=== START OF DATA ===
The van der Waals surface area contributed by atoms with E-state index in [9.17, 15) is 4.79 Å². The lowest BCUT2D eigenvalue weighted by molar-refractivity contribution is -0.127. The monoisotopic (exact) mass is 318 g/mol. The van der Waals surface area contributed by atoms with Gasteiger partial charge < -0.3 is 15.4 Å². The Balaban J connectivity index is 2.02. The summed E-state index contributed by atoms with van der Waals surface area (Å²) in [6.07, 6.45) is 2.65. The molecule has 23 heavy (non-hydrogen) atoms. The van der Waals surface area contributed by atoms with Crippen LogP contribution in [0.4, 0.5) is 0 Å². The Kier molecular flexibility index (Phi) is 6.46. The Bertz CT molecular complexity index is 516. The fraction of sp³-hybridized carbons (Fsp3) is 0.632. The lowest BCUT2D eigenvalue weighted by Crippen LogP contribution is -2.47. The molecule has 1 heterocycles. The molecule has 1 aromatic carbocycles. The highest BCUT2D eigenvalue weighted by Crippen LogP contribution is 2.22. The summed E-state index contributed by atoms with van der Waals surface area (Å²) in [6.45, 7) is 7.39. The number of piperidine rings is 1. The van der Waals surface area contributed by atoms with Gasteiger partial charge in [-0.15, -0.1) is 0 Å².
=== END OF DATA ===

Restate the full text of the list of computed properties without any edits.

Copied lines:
The van der Waals surface area contributed by atoms with E-state index in [9.17, 15) is 4.79 Å². The lowest BCUT2D eigenvalue weighted by molar-refractivity contribution is -0.127. The monoisotopic (exact) mass is 318 g/mol. The van der Waals surface area contributed by atoms with Gasteiger partial charge < -0.3 is 15.4 Å². The Balaban J connectivity index is 2.02. The summed E-state index contributed by atoms with van der Waals surface area (Å²) in [6.07, 6.45) is 2.65. The molecule has 23 heavy (non-hydrogen) atoms. The van der Waals surface area contributed by atoms with Crippen LogP contribution in [0.4, 0.5) is 0 Å². The Kier molecular flexibility index (Phi) is 6.46. The Bertz CT molecular complexity index is 516. The fraction of sp³-hybridized carbons (Fsp3) is 0.632. The lowest BCUT2D eigenvalue weighted by Crippen LogP contribution is -2.47. The molecule has 1 heterocycles. The molecule has 1 aromatic carbocycles. The highest BCUT2D eigenvalue weighted by Crippen LogP contribution is 2.22. The summed E-state index contributed by atoms with van der Waals surface area (Å²) in [6.45, 7) is 7.39. The number of piperidine rings is 1. The van der Waals surface area contributed by atoms with Gasteiger partial charge in [-0.15, -0.1) is 0 Å².